That is not Facebook deliberately selling personal information to advertisers.
That was a security flaw in their application API that may have, in the case where application developers did something wrong, resulted in an access key being logged in an advertiser's logs. It is also not Facebook passing that information on to its advertisers, it's the application developer passing it on to _their_ advertisers. It was a limited life access key which only provided access to the information that the user had authorised the application to have access to.
If you didn't use applications, then you had zero chance of that happening to you, and if you did use applications, it's still not a guarantee that it happened. (Though to be safe you have to assume it did).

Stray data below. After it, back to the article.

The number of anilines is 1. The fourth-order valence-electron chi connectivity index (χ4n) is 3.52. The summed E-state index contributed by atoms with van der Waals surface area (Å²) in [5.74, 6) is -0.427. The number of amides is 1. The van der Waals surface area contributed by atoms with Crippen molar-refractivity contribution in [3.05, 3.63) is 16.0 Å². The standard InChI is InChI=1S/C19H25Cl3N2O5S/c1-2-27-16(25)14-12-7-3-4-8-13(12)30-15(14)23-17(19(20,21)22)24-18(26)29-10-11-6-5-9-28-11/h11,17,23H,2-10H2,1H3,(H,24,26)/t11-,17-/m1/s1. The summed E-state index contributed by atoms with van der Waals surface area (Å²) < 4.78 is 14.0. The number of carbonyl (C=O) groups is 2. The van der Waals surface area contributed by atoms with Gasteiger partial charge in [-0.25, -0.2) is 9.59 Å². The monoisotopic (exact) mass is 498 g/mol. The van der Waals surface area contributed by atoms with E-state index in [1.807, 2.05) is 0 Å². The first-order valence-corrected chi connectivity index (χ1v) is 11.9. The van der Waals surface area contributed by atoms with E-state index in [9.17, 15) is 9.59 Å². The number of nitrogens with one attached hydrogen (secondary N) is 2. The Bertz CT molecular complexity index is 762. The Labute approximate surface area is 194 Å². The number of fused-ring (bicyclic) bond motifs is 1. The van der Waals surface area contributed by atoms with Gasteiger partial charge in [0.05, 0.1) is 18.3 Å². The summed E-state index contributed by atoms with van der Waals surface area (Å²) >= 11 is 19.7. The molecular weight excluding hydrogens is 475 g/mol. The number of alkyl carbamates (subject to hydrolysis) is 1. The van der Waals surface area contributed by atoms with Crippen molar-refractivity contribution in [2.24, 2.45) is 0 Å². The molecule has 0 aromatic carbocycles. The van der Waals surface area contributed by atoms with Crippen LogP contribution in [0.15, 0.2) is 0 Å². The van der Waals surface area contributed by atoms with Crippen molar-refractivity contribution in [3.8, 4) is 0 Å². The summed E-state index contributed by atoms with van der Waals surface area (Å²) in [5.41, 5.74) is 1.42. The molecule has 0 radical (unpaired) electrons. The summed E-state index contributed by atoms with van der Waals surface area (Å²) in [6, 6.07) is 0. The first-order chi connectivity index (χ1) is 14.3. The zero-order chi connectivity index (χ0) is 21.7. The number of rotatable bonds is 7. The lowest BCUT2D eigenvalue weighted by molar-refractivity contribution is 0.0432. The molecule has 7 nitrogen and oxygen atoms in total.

Using an application is always a risk, and when you grant access to parts of your profile to an application, you are placing your trust in them to not do such things. Some of the most successful application developers proudly admit to being scam artists (Zynga for example), so trusting an application is inherently a silly thing to do.
So in short, that link does not in any way refute my statement. Facebook does not sell your personal information.
Once Google has apps for Google+ (which they will, eventually), the same potential issues will happen there.